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Pakistan’s Monetary Policy: Central Bank Increases Interest Rate To 10.75 Percent

High fiscal and current account deficits and continuing inflationary pressures are worrisome factors for the country's economy, SBP says in its press release


LAHORE MIRROR (Monitoring Report)– The State Bank of Pakistan (SBP) hiked its key policy rate by 50 basis points to 10.75 per cent on Friday.

The central bank announced the monetary policy following a meeting of its Monetary Policy Committee, which had raised the key policy rate by 25 basis points to 10.25 percent in January in the face of high fiscal and current account deficits and continuing inflationary pressures.

In a press release, the central bank said economic data since January showed that the impact of the government’s stabilisation measures continued to unfold and show its impact on the economy.

It said that the current account deficit had significantly contracted during the first two months of the year, which, together with bilateral inflows, helped ease pressures on the country’s foreign exchange reserves.

“These developments on the external front have improved stability in the financial markets, reduced uncertainty and improved businesses confidence, as reflected in various surveys. Nonetheless, despite narrowing, the current account deficit remains high, fiscal consolidation is slower than anticipated, and core inflation continues to rise,” it said.

Record inflation slows down domestic economic activity

The central bank noted that inflation had climbed to 6.5% in Jul-Feb FY19 compared to 3.8% the previous year, while year-on-year CPI inflation had risen considerably to 7.2% in Jan 2019 and further to 8.2% in Feb 2019—the highest year-on-year increase in inflation since June 2014.

“These pressures on headline inflation are explained by adjustments in the administered prices of electricity and gas, significant increase in perishable food prices, and the continued unfolding impact of exchange rate depreciation,” it said.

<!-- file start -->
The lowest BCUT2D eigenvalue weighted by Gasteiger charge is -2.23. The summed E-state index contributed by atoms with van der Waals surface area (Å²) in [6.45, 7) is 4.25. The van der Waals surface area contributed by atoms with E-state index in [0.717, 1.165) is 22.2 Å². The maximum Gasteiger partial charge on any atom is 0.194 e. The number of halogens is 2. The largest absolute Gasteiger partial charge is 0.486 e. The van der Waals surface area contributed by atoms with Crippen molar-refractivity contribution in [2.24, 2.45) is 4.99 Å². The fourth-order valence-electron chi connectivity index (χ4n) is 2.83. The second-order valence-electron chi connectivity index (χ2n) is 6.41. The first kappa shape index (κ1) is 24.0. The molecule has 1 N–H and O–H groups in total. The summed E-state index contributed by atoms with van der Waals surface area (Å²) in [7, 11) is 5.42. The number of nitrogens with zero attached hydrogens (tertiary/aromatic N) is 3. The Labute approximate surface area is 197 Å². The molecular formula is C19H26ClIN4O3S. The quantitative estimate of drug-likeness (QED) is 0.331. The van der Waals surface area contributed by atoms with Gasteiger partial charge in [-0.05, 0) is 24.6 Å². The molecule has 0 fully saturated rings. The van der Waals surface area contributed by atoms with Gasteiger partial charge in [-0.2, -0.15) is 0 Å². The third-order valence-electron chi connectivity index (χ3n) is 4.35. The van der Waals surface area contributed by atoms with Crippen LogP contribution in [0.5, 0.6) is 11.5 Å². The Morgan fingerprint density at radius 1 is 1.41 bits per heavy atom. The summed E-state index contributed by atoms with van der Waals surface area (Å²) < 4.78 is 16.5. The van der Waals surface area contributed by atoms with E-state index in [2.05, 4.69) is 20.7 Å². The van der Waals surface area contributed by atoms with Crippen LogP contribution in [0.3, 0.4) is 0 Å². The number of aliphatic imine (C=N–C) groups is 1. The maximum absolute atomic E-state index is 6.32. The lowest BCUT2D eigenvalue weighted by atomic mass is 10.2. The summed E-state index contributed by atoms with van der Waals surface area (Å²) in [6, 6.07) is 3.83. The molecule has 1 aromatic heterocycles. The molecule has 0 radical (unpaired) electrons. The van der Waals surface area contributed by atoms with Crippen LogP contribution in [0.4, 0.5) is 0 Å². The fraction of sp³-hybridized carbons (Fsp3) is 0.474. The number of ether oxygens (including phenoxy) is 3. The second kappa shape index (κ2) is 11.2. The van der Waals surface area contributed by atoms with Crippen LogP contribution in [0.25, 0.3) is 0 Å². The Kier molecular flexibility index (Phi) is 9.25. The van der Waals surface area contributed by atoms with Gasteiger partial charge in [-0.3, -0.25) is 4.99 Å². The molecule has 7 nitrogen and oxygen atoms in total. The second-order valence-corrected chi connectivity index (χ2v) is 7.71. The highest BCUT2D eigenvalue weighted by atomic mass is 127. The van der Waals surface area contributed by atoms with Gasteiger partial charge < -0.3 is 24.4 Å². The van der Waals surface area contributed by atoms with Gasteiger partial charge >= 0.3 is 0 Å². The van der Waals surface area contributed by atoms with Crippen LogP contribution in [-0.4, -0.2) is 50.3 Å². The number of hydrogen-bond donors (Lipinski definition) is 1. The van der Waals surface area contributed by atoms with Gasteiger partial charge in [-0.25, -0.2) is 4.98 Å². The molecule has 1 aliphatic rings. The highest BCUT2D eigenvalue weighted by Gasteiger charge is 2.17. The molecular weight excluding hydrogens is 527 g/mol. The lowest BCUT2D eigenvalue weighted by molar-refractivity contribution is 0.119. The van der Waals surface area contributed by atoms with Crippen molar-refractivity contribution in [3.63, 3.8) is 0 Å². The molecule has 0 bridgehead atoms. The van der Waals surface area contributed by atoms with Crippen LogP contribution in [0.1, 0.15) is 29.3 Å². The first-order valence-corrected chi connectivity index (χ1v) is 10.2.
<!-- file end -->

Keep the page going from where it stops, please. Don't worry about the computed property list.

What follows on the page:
It added that rising input costs on the back of higher energy prices and the lagged impact of exchange rate depreciation were likely to maintain upward pressure on inflation, projecting CPI inflation to fall between 6.5% and 7.5% for the fiscal year.

Domestic economic activity continued to face the brunt of the prevailing inflationary pressures and widening macroeconomic imbalances, with Large-scale Manufacturing (LSM) declining by 2.3%, major crops depicting lackluster performance in the agriculture sector, and the slowdown in commodity producing sectors resulting in negative growth in services sector as well. The SBP pointed towards a similar deceleration in consumer demand and capital investments.

“In this backdrop, the real GDP growth is projected to be around 3.5 percent in FY19,” it said.

Reserves recover but ‘still below standard adequacy levels’

The SBP said that gradual recovery in foreign exchange reserves on the back of an improvement in external balance and increase in bilateral official inflows “has nevertheless improved business confidence”.

It, however, noted that foreign exchange reserves—US$ 10.7 billion or equal to three months of imports cover—were “still below the standard adequacy levels”.

The central bank committee pointed out that the target for fiscal deficit—which remained higher at 2.7% of GDP compared to 2.3% the previous year—would be missed in the current fiscal year as well in view of revenue collections shortfalls and escalating security related expenditures.

“So far, a significant portion of the fiscal deficit was financed through borrowings from SBP, which if continued, will not only complicate the transmission of monetary policy but also dilute its impact and prolong the ongoing consolidation efforts,” it added.

“Taking into account the above developments and the evolving macroeconomic situation, the Monetary Policy Committee noted that sustainable growth and overall macroeconomic stability requires further policy measures as: (i) underlying inflationary pressures continue; (ii) the fiscal deficit is elevated, and (iii) despite an improvement, the current account deficit is still high,” it said.

“In this backdrop and after detailed deliberations, the MPC decided to increase the policy rate by 50 bps to 10.75 percent effective from 1st April 2019,” it concluded.